I mean, why should we be shocked at how a seemingly good man can act in his private life? Look at the further condemnation of Joe Paterno to see how quickly the façade of a public hero and brave man gives way to the ugliness inside. Not that we’ll ever truly know Paterno’s involvement the way that we know Walter White’s devolution into monstrosity, but a television program that examines the slow rot of a “good” man’s soul is worth more than all the “reality” shows in the world because reality is not easy. It’s messy, convoluted, and filled with uneasy truths that most of us don’t want to face.
How does one go about becoming the villain in their lives? How does one navigate the minefield of choices available to them? Does one minor temptation damn us if we pick the apple from the tree? And is there any hope for redemption?
These are not just questions in the show, but questions we face in our lives. BREAKING BAD asks these questions in abundance, and provides easy and complex answers. God bless this show for existing.
Finally, I want to express just how good this show is by talking about its most minimalist character. The arc of Hector “Tio” Salamanca, a stroke-addled former cartel higher-up that’s forced to communicate solely via a tiny bell attached to his wheelchair, should not exist on television like it does. Indeed, when he first appeared I thought the character would be a one-episode deus ex machina. Instead, he is so well-utilized on the show that you genuinely fear him when he’s onscreen. And this character is practically paralyzed, yet somehow can organically strike fear into those around him by his presence alone!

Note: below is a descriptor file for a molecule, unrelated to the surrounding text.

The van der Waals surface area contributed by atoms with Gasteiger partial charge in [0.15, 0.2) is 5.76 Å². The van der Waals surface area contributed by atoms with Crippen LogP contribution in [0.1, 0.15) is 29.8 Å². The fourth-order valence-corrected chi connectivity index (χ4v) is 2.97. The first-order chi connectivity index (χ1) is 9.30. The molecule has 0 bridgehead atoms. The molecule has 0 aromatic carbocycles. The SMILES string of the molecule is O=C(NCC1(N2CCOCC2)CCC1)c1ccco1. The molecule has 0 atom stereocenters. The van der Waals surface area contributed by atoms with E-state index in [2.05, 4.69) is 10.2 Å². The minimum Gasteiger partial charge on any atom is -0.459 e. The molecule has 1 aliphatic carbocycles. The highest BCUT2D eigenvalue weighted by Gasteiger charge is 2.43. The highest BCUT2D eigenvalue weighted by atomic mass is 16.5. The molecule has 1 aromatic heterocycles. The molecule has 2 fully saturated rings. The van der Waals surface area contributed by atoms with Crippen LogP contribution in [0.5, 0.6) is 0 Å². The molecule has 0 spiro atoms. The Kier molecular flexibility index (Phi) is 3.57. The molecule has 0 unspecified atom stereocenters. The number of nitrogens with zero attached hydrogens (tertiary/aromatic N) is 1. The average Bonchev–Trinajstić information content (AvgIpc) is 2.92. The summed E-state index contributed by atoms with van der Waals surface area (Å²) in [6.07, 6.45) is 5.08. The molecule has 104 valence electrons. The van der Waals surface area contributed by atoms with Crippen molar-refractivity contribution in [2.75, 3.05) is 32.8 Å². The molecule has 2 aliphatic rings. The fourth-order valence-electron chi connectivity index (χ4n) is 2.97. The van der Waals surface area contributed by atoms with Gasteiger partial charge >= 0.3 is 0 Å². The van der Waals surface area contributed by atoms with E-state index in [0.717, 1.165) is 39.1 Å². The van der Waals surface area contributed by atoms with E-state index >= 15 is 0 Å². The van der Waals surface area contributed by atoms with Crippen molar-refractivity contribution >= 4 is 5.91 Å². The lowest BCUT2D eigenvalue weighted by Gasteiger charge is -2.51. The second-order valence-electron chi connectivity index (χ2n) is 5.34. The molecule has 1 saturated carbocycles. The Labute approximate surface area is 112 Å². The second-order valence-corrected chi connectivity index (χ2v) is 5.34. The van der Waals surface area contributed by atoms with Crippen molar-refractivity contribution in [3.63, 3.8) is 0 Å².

To me, that’s BREAKING BAD’s greatest achievement: Taking characters, making them real, and then making the audience experience it through powerful writing every week. Bravo, Vince Gilligan & company. Now bring on Heisenberg’s demise. I expect nothing less than amazement.